Conjuring Carmina Burana at the Capitol
You know it, even if you don’t know you know it.
German composer Carl Orff’s classic Carmina Burana has long been a staple of movie trailers and horror films — it has a ritualistic, repetitive power — and Nelson choral director Allison Girvan has wanted to mount her own rendition for a long time. There’s something about the rhythmic, monastic chanting that has always triggered a primal kick inside her.
The piece is based on manuscripts discovered in the early 1900s originating from medieval monasteries, but Girvan said the student monks’ writings are “not at all sacred, they’re highly secular.”
“These manuscripts touch on love, changing fortune, fate, debauchery of all kinds. There’s drinking and taverns and women. The pieces themselves, once you translate them, are enough to raise an eyebrow or two,” Girvan told the Star.
But her choir will be singing them in Medieval Latin and early German — not an easy task for her auditioned, 43-person ensemble. The concert will be held three times at the Capitol Theatre, at 7:30 p.m. on Feb. 9, 10 and 11.
“Lots of people who have sung through their lives have sung some form of Latin, you can’t really escape it, however our pronunciation will be different so that has been the challenge.”
Luckily, Carmina Burana is so popular that there’s a wealth of versions online so her singers can compare their pronunciation to that of other productions.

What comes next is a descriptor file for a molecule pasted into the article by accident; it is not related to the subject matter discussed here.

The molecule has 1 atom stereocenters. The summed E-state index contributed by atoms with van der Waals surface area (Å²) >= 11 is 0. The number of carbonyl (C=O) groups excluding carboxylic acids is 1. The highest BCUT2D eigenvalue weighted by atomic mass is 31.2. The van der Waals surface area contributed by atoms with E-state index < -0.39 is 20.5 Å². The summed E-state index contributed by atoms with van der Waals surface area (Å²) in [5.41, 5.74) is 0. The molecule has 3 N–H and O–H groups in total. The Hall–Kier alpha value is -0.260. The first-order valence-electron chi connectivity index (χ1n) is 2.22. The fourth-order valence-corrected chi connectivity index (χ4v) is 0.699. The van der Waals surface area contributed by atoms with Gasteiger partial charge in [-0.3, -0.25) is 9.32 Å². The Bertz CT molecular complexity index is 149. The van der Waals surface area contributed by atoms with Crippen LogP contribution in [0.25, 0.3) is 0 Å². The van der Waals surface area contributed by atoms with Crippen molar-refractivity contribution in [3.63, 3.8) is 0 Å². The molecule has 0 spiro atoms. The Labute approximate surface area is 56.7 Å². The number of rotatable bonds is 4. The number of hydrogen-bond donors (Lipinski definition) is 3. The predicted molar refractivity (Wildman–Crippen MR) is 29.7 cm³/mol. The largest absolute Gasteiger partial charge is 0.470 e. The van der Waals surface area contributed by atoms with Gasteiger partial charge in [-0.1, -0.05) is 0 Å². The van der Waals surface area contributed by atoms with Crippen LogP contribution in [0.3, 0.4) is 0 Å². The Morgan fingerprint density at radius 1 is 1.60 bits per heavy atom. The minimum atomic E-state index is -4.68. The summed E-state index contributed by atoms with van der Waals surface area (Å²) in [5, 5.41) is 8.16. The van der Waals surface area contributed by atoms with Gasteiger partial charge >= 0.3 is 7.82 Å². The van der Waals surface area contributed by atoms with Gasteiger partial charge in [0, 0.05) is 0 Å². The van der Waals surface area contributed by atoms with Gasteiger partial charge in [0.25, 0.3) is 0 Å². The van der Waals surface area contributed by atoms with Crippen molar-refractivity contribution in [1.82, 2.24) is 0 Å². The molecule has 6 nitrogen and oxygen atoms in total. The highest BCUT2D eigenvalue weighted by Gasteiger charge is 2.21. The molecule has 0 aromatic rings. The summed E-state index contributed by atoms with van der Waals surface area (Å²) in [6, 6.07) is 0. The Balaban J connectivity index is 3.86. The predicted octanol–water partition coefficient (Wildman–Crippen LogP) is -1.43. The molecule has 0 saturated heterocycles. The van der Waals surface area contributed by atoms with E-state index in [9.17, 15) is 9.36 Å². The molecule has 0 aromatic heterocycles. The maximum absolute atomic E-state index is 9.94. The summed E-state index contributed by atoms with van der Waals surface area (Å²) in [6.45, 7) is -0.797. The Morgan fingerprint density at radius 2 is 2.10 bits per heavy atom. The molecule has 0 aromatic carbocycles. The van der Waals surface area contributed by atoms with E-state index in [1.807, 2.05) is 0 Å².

“I’ve seen it a couple of times and it’s something I’ve always wanted to sing in. At this point it seems unlikely so the next logical thing would be to direct the thing because it really is rewarding music. It has a real impact on both the audience and the performers.”
Girvan first heard Carmina Burana when she was in university.
“When I heard it, it was something I had to seek out and listen to over and over again. It really is the rock and roll of the classical oeuvre. It’s very primal.”
For her concert, Girvan has prepared songs for the first half that are Carmina Burana-themed, which will be sung by her youth choirs Lalin and Solstice. That will be followed by the composition itself, sung by older singers.
“This is an adult choir of singers, men and women, who are rehearsing once a week now for this specific project. They’re from all sorts of choirs in town.”
She said “the music lends itself well to people who have a specific love of singing and just want to let go.”
The production is being put on by Amy Ferguson Institute.
“This is a version the composer, Carl Orff, signed off on long ago. It’s a chamber version, so rather than an orchestra it’s written for two pianos and percussion.”
She said the percussion alone will be worth the price of admission. And they’re importing a grand piano from Selkirk College, as well as two accomplished pianists who can provide the musical foundation for the rest of the ensemble.
“The piano parts are epic in themselves, they’re holding the whole orchestral tapestry together, so it was really crucial we had two professional pianists coming to play with us. So we have two Albertan pianists coming, Roger Admiral and Susanne Ruberg-Gordon, and they’re both fantastic.”
The percussionists will be locals Bruce Hunter, John Galm and Stephen Parish. They’re collaborating and meeting on their own to get the percussion part ready.
“I’m super excited that this can build until February as we keep adding elements.”
Girvan has been hyper busy and productive in the past few years and feels passionate about her work.
“The process itself is what keeps me coming back. The collaborative nature of projects like this is highly appealing to me, and the idea to combine something which is about community but also has a real push to be musically as excellent as it can be, also keeps me coming back.”
And she’s expecting people to be impressed by soloists Bessie Wapp, Gabriel MacDonald and Noémi Kiss.
“It’s going to be a spectacle that allows the music to speak for itself.”